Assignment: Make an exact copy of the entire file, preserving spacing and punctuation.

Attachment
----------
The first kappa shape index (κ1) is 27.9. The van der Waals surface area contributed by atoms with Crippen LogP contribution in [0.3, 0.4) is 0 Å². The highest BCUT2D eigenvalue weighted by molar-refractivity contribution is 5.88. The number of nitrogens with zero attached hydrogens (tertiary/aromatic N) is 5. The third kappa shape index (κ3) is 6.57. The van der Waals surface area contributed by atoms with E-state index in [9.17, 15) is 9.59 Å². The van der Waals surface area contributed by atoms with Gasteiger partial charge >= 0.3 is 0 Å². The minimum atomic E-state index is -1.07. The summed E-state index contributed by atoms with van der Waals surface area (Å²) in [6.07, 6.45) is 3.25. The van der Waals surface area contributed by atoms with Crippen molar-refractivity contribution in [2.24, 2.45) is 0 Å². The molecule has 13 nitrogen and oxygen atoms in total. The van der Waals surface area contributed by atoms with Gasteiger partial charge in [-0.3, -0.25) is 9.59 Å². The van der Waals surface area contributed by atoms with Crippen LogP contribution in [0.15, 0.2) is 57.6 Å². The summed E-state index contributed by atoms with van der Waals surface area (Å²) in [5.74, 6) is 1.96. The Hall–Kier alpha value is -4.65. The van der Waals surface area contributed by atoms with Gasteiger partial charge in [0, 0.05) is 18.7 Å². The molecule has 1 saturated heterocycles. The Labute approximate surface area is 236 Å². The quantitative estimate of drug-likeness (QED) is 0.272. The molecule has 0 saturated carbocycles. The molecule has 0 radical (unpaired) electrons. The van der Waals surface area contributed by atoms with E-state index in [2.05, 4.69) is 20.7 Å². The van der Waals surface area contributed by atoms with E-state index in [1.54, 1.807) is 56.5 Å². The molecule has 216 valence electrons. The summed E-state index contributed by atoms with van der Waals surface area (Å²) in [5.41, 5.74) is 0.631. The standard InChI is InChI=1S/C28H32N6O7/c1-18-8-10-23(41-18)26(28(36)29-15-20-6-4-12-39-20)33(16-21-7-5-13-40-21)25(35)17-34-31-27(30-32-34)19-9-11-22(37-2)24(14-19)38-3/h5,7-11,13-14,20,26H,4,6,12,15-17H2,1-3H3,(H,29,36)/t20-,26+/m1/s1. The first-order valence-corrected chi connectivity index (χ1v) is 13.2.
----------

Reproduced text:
The first kappa shape index (κ1) is 27.9. The van der Waals surface area contributed by atoms with Crippen LogP contribution in [0.3, 0.4) is 0 Å². The highest BCUT2D eigenvalue weighted by molar-refractivity contribution is 5.88. The number of nitrogens with zero attached hydrogens (tertiary/aromatic N) is 5. The third kappa shape index (κ3) is 6.57. The van der Waals surface area contributed by atoms with E-state index in [9.17, 15) is 9.59 Å². The van der Waals surface area contributed by atoms with Gasteiger partial charge >= 0.3 is 0 Å². The minimum atomic E-state index is -1.07. The summed E-state index contributed by atoms with van der Waals surface area (Å²) in [6.07, 6.45) is 3.25. The van der Waals surface area contributed by atoms with Crippen molar-refractivity contribution in [2.24, 2.45) is 0 Å². The molecule has 13 nitrogen and oxygen atoms in total. The van der Waals surface area contributed by atoms with Gasteiger partial charge in [-0.3, -0.25) is 9.59 Å². The van der Waals surface area contributed by atoms with Crippen LogP contribution in [0.15, 0.2) is 57.6 Å². The summed E-state index contributed by atoms with van der Waals surface area (Å²) in [5.74, 6) is 1.96. The Hall–Kier alpha value is -4.65. The van der Waals surface area contributed by atoms with Gasteiger partial charge in [0, 0.05) is 18.7 Å². The molecule has 1 saturated heterocycles. The Labute approximate surface area is 236 Å². The quantitative estimate of drug-likeness (QED) is 0.272. The molecule has 0 saturated carbocycles. The molecule has 0 radical (unpaired) electrons. The van der Waals surface area contributed by atoms with E-state index in [2.05, 4.69) is 20.7 Å². The van der Waals surface area contributed by atoms with E-state index in [1.54, 1.807) is 56.5 Å². The molecule has 216 valence electrons. The summed E-state index contributed by atoms with van der Waals surface area (Å²) in [5.41, 5.74) is 0.631. The standard InChI is InChI=1S/C28H32N6O7/c1-18-8-10-23(41-18)26(28(36)29-15-20-6-4-12-39-20)33(16-21-7-5-13-40-21)25(35)17-34-31-27(30-32-34)19-9-11-22(37-2)24(14-19)38-3/h5,7-11,13-14,20,26H,4,6,12,15-17H2,1-3H3,(H,29,36)/t20-,26+/m1/s1. The first-order valence-corrected chi connectivity index (χ1v) is 13.2.